My husband's Christmas wish list included an item that was foreign to me. He wanted a contraption whose purpose was to propel things he calls clay birds through the air so he can shoot them. I do not know why they are called clay birds. They are made of clay, but they are disk-shaped things that look nothing like birds to me. They do fly, I understand, under the right conditions, and it is those conditions which my dear husband was desirous of creating. He has to pay good money for these so-called clay birds, and then he and my son shoot them, which, if they are successful, destroys them. He makes the money in this family, so I am in no position to question the wisdom of this.
As this clay bird throwing-thingy was a contraption with which I had no experience, I was hoping for some guidance on selecting a suitable model. The guidance given on the aforementioned Christmas list was, "Like DM's," with DM being the name of a friend who, I am led to believe, has a very fine clay bird-throwing thingy. This was little help, as I had no familiarity whatsoever with DM's clay bird-throwing thingy, either.
It was something of a dilemma, as this was the only suggestion on his wish list that was not either clothing or a stocking-stuffer sort of item.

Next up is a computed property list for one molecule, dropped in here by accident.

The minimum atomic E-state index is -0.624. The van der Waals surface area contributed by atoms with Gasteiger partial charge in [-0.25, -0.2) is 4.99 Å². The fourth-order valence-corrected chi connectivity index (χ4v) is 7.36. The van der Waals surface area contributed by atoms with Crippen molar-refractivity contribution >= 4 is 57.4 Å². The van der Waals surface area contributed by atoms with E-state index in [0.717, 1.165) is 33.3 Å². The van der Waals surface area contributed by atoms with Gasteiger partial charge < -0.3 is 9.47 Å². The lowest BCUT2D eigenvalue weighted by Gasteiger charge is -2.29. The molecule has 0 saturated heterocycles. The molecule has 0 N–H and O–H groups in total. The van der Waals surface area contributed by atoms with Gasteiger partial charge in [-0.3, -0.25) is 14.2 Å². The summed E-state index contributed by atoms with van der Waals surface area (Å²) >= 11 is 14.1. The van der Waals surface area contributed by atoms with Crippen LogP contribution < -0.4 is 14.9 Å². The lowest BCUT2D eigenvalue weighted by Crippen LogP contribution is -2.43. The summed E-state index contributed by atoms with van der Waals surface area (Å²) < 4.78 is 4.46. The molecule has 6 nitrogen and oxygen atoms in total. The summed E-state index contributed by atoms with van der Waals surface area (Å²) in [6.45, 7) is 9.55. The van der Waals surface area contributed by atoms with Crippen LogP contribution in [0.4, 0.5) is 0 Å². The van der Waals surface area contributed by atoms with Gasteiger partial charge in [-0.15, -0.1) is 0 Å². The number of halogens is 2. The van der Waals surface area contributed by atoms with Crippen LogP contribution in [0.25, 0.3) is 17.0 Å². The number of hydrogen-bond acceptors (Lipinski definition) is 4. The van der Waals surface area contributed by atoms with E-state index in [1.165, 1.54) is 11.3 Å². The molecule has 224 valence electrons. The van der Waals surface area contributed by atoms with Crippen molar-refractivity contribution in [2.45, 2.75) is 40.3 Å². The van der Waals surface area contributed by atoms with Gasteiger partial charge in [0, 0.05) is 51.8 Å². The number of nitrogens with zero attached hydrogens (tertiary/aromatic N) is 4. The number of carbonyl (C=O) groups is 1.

I went to the huge mega sports manly man (and manly woman) store and, feeling somewhat out of my element, marched straight to the department with guns hanging on the wall. As the man behind the counter was quite busy helping a very frustrated man figure out how to leap through the required governmental hoops so he could buy his son a .22, I found on my own what I thought was a stack of the desired clay bird-throwing thingies. I did the only sensible thing a woman knows to do in circumstances such as these: I picked the most expensive one. I don’t know if it was like DM's thrower thingy, but if it is the most expensive one, it must be a good one, eh?
Today hubby put together his clay bird-thrower thingy. As I was working very hard on my last blog post, he excitedly called me away to come outside and see it. There was this green metal collection of springs and levers on the driveway. He slipped a clay bird into the contraption.
"I've got my shotgun," he says, holding his arms in the air in front of him. Of course he didn’t. I was to imagine he did. "Then, I step on this." He stepped, and the so-called clay bird was propelled through the back yard, across the stream and into the woods. "Boom!" he says.
"Wow, Hun, that’s just great." (I was trying.)
Then he enthusiastically showed me how he could adjust the spring tension and the angle and how it stayed firm on the ground without having to be anchored down, so he could move it between shots and vary the trajectory.
I was too impressed to respond.
He was happy. I wasn’t exactly sure why, but he was happy. And I was happy that he was happy—and relieved that I had spent his money well.